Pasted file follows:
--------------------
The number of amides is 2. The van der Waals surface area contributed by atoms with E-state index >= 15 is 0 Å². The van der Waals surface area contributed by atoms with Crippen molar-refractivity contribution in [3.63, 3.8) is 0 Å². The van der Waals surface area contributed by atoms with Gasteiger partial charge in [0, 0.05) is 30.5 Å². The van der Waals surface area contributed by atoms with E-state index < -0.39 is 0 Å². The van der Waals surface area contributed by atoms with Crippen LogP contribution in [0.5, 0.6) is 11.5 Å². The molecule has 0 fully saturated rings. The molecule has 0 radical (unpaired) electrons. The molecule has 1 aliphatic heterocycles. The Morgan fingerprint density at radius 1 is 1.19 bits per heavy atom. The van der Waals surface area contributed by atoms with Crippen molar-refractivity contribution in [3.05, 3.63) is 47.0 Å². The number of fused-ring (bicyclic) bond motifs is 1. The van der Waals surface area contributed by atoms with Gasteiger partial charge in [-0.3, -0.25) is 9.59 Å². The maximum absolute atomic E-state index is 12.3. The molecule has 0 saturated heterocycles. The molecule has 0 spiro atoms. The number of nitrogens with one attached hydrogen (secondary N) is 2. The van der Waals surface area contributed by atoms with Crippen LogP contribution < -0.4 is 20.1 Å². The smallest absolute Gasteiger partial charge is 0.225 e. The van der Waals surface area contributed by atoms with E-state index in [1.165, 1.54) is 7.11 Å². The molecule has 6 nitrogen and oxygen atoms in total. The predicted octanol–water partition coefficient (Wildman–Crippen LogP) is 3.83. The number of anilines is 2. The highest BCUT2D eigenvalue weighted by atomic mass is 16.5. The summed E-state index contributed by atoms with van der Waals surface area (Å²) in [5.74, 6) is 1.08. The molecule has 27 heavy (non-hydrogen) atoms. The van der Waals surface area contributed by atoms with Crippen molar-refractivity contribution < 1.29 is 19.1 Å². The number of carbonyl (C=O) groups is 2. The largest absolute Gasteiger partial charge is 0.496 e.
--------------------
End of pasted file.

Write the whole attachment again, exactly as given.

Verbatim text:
The number of amides is 2. The van der Waals surface area contributed by atoms with E-state index >= 15 is 0 Å². The van der Waals surface area contributed by atoms with Crippen molar-refractivity contribution in [3.63, 3.8) is 0 Å². The van der Waals surface area contributed by atoms with Gasteiger partial charge in [0, 0.05) is 30.5 Å². The van der Waals surface area contributed by atoms with E-state index < -0.39 is 0 Å². The van der Waals surface area contributed by atoms with Crippen LogP contribution in [0.5, 0.6) is 11.5 Å². The molecule has 0 fully saturated rings. The molecule has 0 radical (unpaired) electrons. The molecule has 1 aliphatic heterocycles. The Morgan fingerprint density at radius 1 is 1.19 bits per heavy atom. The van der Waals surface area contributed by atoms with Crippen molar-refractivity contribution in [3.05, 3.63) is 47.0 Å². The number of fused-ring (bicyclic) bond motifs is 1. The van der Waals surface area contributed by atoms with Gasteiger partial charge in [-0.3, -0.25) is 9.59 Å². The maximum absolute atomic E-state index is 12.3. The molecule has 0 saturated heterocycles. The molecule has 0 spiro atoms. The number of nitrogens with one attached hydrogen (secondary N) is 2. The van der Waals surface area contributed by atoms with Crippen LogP contribution < -0.4 is 20.1 Å². The smallest absolute Gasteiger partial charge is 0.225 e. The van der Waals surface area contributed by atoms with E-state index in [1.165, 1.54) is 7.11 Å². The molecule has 6 nitrogen and oxygen atoms in total. The predicted octanol–water partition coefficient (Wildman–Crippen LogP) is 3.83. The number of anilines is 2. The highest BCUT2D eigenvalue weighted by atomic mass is 16.5. The summed E-state index contributed by atoms with van der Waals surface area (Å²) in [5.74, 6) is 1.08. The molecule has 27 heavy (non-hydrogen) atoms. The van der Waals surface area contributed by atoms with Crippen molar-refractivity contribution < 1.29 is 19.1 Å². The number of carbonyl (C=O) groups is 2. The largest absolute Gasteiger partial charge is 0.496 e.